Freedom of the Press 2013 - Iceland
|Publication Date||16 September 2013|
|Cite as||Freedom House, Freedom of the Press 2013 - Iceland, 16 September 2013, available at: http://www.refworld.org/docid/5238498db.html [accessed 29 March 2017]|
|Disclaimer||This is not a UNHCR publication. UNHCR is not responsible for, nor does it necessarily endorse, its content. Any views expressed are solely those of the author or publisher and do not necessarily reflect those of UNHCR, the United Nations or its Member States.|
Press Status: Free
Press Freedom Score: 14
Legal Environment: 3
Political Environment: 5
Economic Environment: 6
Freedom of expression is protected under Article 73 of the constitution, and the government generally does not interfere in the independent media's presentation of a wide variety of views. However, there are limitations on free speech, including fines or imprisonment for those who belittle the doctrines of officially recognized religious groups or deliver verbal assaults based on race, religion, nationality, or sexual orientation.
A new media control law passed in 2011 was intended enhance press freedom through comprehensive regulation of broadcast, print, and web-based media. However, press freedom organizations opposed several components of the legislation, particularly the creation of the State Media Committee, a state-run body with sweeping powers to impose fines on media outlets that do not comply with the law. Another provision requires outlets to register and detail their "editorial strategy." Nonregistration can result in fines of approximately $1,600 per day. An outlet may also be fined for not adhering to its stated editorial strategy. The new law includes a ban on reporting that might encourage hate speech based on "race, gender, sexual orientation, religious belief, nationality, opinion or cultural, economic, social or other standing in society." Journalists fear that the economic and social standing portion of this clause could be used by powerful interests to incriminate journalists if any negative information is published about them. Two positive safeguards afforded by the law are editorial independence from owners and the protection of journalists' sources.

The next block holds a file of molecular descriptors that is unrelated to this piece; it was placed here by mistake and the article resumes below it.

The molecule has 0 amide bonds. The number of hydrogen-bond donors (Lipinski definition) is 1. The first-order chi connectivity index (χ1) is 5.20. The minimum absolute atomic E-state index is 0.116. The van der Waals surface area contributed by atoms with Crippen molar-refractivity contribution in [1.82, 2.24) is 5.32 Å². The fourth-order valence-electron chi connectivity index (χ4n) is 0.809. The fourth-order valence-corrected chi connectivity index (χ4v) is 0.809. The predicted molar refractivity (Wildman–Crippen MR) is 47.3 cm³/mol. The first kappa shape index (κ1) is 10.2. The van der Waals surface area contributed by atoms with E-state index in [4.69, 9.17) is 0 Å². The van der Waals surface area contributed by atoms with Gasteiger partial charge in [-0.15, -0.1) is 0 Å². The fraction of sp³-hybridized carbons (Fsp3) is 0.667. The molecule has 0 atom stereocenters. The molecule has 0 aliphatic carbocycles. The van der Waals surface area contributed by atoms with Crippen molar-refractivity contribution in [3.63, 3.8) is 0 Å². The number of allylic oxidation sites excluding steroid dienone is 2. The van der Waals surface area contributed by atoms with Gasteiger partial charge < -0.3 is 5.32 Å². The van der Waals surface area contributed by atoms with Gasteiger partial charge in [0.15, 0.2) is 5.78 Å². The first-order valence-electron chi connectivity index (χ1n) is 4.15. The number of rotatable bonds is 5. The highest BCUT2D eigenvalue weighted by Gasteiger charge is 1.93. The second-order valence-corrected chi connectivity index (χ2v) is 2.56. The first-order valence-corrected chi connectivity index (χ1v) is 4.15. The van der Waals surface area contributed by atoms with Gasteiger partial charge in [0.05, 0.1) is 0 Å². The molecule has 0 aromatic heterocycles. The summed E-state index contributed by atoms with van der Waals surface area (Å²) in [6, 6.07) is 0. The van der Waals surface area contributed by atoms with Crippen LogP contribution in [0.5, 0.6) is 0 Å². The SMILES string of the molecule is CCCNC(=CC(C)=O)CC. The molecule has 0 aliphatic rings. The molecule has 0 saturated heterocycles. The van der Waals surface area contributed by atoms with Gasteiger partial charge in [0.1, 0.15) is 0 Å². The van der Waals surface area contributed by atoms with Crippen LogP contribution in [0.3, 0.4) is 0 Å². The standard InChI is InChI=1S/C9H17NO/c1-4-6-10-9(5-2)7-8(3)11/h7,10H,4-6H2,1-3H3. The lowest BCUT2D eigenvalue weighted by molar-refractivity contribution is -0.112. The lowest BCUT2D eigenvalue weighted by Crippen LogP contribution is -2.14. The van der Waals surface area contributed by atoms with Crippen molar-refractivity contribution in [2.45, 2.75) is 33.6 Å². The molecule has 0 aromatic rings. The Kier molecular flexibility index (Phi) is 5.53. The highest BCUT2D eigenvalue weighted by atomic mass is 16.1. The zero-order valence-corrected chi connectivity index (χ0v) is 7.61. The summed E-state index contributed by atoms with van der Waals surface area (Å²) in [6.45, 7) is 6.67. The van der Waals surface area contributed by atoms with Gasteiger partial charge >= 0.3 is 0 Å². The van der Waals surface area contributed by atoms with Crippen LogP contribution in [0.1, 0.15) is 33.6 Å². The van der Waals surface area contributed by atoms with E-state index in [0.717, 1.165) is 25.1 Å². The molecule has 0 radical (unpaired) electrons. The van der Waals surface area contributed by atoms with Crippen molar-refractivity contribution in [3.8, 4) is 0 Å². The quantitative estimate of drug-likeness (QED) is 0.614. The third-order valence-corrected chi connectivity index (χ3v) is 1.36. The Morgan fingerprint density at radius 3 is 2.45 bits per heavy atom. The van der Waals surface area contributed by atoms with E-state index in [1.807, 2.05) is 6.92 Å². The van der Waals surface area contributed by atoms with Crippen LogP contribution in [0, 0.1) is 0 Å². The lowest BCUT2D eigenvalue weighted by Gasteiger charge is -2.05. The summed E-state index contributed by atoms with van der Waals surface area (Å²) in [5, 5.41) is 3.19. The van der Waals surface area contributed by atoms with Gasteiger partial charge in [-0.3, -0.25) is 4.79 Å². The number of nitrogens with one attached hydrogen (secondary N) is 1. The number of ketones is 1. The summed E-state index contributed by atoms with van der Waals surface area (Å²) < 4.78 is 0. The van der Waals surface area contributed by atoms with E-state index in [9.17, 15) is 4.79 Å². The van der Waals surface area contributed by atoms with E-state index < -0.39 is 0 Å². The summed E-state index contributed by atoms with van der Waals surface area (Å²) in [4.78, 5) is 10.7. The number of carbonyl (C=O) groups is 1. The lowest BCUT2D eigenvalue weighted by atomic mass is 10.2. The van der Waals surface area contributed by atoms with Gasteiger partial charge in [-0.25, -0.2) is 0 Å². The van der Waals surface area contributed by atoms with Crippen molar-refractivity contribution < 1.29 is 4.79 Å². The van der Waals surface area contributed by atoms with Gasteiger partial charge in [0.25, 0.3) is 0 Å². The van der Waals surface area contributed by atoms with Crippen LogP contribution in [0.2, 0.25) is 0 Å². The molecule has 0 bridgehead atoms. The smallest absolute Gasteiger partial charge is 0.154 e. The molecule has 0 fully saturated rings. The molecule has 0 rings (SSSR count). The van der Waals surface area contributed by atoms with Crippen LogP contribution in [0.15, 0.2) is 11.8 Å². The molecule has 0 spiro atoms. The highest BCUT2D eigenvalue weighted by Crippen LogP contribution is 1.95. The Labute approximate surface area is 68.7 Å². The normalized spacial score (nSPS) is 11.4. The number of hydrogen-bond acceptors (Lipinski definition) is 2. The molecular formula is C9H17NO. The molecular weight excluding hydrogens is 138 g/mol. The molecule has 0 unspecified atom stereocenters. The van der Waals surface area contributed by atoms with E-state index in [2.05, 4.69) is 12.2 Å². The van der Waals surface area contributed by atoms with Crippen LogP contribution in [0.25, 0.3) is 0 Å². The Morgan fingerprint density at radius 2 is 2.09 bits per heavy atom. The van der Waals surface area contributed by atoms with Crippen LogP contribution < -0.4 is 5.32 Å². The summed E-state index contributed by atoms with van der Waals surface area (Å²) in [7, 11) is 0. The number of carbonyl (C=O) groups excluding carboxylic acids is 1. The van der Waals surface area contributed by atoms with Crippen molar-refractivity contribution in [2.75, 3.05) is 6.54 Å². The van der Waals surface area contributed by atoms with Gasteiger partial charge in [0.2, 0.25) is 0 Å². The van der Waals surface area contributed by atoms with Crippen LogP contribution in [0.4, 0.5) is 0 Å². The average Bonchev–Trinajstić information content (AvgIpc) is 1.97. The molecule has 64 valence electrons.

Iceland's libel laws have been a concern in recent years. The courts' handling of libel cases is seen by journalists as too rigid, leading to frivolous lawsuits that aim to silence critical press. In July 2012, the European Court of Human Rights (ECHR) ordered the Icelandic government to pay damages to journalists Erla Hlynsdóttir and Björk Eiðsdóttir, who had been found guilty of defamation under the old media law because they had quoted sources that made defamatory statements. The ECHR found that quoting a source who makes possibly defamatory comments could not in itself be seen as defamatory, and that the correct journalistic ethical practices were in place. Under Article 51 of the new media law, journalists can no longer be held responsible for potentially libelous quotes from sources. Nevertheless, libel cases continued to be adjudicated in 2012, and some were decided under the old law. In November, the Supreme Court overturned a prior ruling and convicted journalist Svavar Halldórsson of the National Broadcasting Service of defaming a business tycoon by accusing him of financial illegalities. Halldórsson was ordered to pay 300,000 kronur ($2,400) in damages.
The Freedom of Information Act of 1996 guarantees access to government information for all individuals without requiring a reason for the request. An ambitious legislative proposal known as the Icelandic Modern Media Initiative (IMMI) was approved by the parliament in 2010. IMMI is intended to create a global safe haven with unprecedented transparency and legal protection for the press, bloggers, and whistle-blowers. The proposed reforms were still under way at the end of 2012, with the Icelandic lobby organization International Modern Media Institute spearheading the process, but the project was progressing slowly. Although the 2011 media law provides source protection – a pillar of IMMI – many other aspects of the new law are considered setbacks to IMMI's reform goals.
The country's wide range of publications includes both independent and party-affiliated newspapers, but the financial crisis that began in 2008 has led to cutbacks in both broadcast and print media. The Icelandic National Broadcasting Service (RUV) runs radio and television stations funded by license fees as well as advertising revenue. RUV was reestablished as a public corporation in 2007, having previously operated as a state-owned institution; it has public-service obligations, and holds a market share of around 50 percent. Media concentration is a concern in Iceland, as the company 365 controls much of the country's private television and radio broadcasting, one of the major national newspapers, and several magazines. In 2012, around 96 percent of the population accessed the internet, and 72 percent were reported to be on the social-networking site Facebook. The internet is not restricted by the government.